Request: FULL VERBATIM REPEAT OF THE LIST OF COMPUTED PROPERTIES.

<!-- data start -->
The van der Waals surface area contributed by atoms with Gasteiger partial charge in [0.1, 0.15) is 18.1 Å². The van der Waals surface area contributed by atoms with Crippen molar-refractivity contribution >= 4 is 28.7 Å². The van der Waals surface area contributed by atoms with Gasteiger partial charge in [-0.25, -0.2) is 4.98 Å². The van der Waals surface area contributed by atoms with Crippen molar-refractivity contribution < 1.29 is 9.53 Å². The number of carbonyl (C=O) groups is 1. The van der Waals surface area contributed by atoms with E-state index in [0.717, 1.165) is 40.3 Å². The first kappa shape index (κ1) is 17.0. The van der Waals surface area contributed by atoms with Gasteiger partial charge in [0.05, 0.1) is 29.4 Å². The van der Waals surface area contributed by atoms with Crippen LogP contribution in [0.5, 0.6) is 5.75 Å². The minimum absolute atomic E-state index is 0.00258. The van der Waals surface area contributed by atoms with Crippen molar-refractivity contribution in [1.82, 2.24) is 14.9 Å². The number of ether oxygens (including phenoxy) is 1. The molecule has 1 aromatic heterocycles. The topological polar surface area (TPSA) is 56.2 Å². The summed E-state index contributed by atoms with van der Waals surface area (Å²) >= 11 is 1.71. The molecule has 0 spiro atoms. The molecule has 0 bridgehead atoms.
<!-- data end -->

The van der Waals surface area contributed by atoms with Gasteiger partial charge in [0.1, 0.15) is 18.1 Å². The van der Waals surface area contributed by atoms with Crippen molar-refractivity contribution >= 4 is 28.7 Å². The van der Waals surface area contributed by atoms with Gasteiger partial charge in [-0.25, -0.2) is 4.98 Å². The van der Waals surface area contributed by atoms with Crippen molar-refractivity contribution < 1.29 is 9.53 Å². The number of carbonyl (C=O) groups is 1. The van der Waals surface area contributed by atoms with E-state index in [0.717, 1.165) is 40.3 Å². The first kappa shape index (κ1) is 17.0. The van der Waals surface area contributed by atoms with Gasteiger partial charge in [0.05, 0.1) is 29.4 Å². The van der Waals surface area contributed by atoms with Crippen LogP contribution in [0.5, 0.6) is 5.75 Å². The minimum absolute atomic E-state index is 0.00258. The van der Waals surface area contributed by atoms with Crippen molar-refractivity contribution in [1.82, 2.24) is 14.9 Å². The number of ether oxygens (including phenoxy) is 1. The molecule has 1 aromatic heterocycles. The topological polar surface area (TPSA) is 56.2 Å². The summed E-state index contributed by atoms with van der Waals surface area (Å²) >= 11 is 1.71. The molecule has 0 spiro atoms. The molecule has 0 bridgehead atoms.